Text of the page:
Lorentz Transmission Electron Microscopy
Fresnel Lorentz Transmission Electron Microscopy (LTEM) is a tecnique to image the magnetic structure of a specimen. In LTEM mode, the specimen is illuminated with a parallel electron beam. The in-plane component of the internal magnetic fields create a phase shift and deflect the beam. Changes in the magnetic induction of the specimen can be imaged by focusing under (underfocus) or over (overfocus) the specimen.
Overfocused LTEM micrograph of two permalloy disks where magnetic vortices are formed. The vortex core on the left is oscillating at 140 MHz whereas the vortex core on the right stays static. The image is taken at zero magnetic field.
Micrograph of a hexagonal skyrmion lattice in Cu2OSeO3 crystal. Skyrmions are magnetic quasi particels which are formed in a few materials when applying a certain field and temperature. The spin structure of a skyrmion has a rotational in-plane component which acts as a lens for electrons. Therefore we observe bright contrast for skyrmions in overfocused LTEM measurements.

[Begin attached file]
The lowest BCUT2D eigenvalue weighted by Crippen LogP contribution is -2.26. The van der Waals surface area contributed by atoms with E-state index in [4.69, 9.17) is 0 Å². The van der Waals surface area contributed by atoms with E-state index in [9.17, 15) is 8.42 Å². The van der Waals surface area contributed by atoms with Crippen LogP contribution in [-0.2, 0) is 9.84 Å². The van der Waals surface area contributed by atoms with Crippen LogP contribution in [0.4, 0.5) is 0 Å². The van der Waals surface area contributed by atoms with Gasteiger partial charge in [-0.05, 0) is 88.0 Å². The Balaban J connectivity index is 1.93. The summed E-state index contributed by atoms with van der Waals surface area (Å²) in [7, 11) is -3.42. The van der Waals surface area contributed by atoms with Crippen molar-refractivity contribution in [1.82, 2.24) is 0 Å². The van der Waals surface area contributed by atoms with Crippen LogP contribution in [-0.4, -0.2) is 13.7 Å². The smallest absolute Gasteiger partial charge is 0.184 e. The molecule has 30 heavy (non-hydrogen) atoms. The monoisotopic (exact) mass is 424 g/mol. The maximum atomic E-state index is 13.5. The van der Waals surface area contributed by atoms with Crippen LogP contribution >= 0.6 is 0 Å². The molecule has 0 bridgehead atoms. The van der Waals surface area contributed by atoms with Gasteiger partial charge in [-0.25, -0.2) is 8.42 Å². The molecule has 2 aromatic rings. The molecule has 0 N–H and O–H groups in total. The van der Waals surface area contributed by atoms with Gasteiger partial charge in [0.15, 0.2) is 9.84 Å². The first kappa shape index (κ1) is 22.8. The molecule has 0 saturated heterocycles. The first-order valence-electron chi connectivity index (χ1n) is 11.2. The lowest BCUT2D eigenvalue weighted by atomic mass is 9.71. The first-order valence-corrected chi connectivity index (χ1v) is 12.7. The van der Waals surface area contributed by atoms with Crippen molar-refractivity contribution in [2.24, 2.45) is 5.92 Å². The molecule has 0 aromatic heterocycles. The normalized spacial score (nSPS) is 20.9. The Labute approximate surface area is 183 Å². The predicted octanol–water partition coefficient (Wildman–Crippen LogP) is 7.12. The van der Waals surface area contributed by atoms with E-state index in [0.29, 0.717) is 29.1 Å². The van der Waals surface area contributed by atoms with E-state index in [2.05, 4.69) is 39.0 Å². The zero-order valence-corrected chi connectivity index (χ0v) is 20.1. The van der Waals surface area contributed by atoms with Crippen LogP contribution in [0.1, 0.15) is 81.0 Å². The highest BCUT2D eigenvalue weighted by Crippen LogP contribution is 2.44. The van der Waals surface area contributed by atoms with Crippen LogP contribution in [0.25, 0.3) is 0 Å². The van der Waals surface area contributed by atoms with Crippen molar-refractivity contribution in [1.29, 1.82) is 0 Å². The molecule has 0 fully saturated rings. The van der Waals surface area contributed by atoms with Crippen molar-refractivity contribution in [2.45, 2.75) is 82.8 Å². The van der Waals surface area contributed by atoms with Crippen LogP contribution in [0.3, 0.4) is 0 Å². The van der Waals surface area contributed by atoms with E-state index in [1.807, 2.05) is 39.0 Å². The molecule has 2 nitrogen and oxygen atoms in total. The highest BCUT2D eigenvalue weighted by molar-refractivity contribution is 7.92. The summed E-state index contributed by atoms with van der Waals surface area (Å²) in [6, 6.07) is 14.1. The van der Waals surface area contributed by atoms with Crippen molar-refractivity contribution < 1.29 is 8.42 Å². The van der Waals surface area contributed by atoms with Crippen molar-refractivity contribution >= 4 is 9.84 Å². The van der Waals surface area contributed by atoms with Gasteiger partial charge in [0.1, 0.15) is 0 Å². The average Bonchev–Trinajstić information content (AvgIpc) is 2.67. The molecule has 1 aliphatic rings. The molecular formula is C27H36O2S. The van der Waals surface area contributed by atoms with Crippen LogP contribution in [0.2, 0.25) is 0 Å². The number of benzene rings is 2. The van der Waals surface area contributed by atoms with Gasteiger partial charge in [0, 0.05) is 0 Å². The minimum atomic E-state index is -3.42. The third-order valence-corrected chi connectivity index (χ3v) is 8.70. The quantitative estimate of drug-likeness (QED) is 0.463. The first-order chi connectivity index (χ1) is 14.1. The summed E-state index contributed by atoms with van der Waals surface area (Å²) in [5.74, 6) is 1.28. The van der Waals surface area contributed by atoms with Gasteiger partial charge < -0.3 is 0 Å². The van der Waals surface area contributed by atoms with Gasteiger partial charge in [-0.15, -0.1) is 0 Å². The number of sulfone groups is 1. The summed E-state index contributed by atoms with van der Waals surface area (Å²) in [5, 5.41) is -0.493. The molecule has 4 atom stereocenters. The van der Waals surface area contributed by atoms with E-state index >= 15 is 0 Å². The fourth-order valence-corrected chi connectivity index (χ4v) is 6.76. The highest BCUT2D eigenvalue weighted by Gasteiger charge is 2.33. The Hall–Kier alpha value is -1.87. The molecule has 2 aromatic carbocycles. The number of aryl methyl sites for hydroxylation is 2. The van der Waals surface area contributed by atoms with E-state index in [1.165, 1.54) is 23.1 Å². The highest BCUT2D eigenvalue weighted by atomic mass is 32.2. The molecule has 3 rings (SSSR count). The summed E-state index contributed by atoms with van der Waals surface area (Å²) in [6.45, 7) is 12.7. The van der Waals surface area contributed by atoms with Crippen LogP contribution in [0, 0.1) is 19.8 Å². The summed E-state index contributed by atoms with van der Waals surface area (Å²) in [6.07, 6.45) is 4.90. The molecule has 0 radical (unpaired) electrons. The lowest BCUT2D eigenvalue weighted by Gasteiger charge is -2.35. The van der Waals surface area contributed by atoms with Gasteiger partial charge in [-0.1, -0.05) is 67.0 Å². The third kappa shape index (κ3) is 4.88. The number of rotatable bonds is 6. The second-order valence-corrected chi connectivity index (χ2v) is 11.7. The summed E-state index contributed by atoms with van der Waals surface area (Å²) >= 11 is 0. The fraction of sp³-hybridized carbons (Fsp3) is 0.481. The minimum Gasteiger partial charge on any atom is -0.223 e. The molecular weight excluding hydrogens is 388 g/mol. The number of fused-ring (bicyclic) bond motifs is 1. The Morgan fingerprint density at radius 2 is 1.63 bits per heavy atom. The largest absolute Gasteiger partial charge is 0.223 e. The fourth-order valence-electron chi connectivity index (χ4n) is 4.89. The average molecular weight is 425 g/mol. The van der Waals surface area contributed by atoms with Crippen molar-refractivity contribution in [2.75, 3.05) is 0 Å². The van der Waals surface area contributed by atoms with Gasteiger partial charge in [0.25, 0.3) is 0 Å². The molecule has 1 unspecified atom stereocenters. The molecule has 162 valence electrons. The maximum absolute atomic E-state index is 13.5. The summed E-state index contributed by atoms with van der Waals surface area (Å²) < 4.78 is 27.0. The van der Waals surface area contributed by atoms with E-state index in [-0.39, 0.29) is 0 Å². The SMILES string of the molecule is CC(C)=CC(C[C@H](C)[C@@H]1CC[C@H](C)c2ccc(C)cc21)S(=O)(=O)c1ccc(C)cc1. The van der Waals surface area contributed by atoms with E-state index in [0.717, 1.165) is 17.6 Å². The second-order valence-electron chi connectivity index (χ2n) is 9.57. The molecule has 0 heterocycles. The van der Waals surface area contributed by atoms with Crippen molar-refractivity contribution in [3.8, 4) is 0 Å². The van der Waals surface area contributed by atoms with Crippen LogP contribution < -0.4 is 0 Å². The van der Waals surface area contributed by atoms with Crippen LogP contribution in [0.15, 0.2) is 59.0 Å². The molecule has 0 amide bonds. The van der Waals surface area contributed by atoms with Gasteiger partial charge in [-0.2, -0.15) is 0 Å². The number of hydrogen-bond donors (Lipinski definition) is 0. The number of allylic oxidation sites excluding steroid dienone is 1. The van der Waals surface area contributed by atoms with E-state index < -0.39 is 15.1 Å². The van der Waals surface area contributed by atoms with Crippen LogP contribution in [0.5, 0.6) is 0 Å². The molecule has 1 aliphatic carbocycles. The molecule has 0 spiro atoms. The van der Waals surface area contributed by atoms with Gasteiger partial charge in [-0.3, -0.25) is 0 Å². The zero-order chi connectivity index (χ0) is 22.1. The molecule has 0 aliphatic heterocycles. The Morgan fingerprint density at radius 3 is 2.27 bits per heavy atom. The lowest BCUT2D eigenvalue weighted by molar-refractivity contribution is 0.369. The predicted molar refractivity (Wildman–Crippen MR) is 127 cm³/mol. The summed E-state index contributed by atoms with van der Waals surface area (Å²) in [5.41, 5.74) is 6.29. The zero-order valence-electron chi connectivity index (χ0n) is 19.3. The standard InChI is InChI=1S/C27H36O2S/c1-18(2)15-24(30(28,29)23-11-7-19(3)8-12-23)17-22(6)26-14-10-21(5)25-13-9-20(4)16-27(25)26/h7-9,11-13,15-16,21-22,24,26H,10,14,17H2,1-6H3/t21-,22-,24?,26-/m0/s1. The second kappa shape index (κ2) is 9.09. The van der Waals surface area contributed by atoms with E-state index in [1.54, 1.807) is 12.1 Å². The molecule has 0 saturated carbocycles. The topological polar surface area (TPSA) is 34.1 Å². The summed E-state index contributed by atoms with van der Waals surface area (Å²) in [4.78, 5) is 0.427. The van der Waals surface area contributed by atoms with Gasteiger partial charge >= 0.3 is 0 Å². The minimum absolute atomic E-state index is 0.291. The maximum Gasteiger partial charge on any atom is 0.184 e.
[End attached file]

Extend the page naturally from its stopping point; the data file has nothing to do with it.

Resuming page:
Differential Phase Contrast Microscopy
Differential Phase Contrast Microscopy (DPC) is a measuremt method performed in scanning TEM (STEM) mode. There, the electron beam is focused on the specimen and scanned pixelwise over the sample. For magnetic or electric fields inside the sample, the beam gets tilted due to Lorentz or Coulomb force. With a special four-segmented detector we are able to measure the strength and direction of the beam tilt at each pixel and calculate the corresponding fields in the sample. With our microscopes we can map electric and magnetic field distributions in specimens from the nm to the µm range.
Differential phase contrast micrograph of the magnetic structure in a 50 nm thick nickel film. The sample was tilted in a magnetic field to form magnetic domains. The measurement shows a 'magnetic centepede', a magnetic domain with zigzag shaped domain walls. By tilting the sample forwards and backwards we are able to record spacially resolved hystereses loops.
DPC image of a magnetic vortex formed in a permalloy disk at zero magnetic field. The in-plane component of the magnetic induction performs a rotation around the vortex core and points out of the plane at the center. With DPC we are able to map the rotation and investigate the behaviour of magnetic vortices to external influences.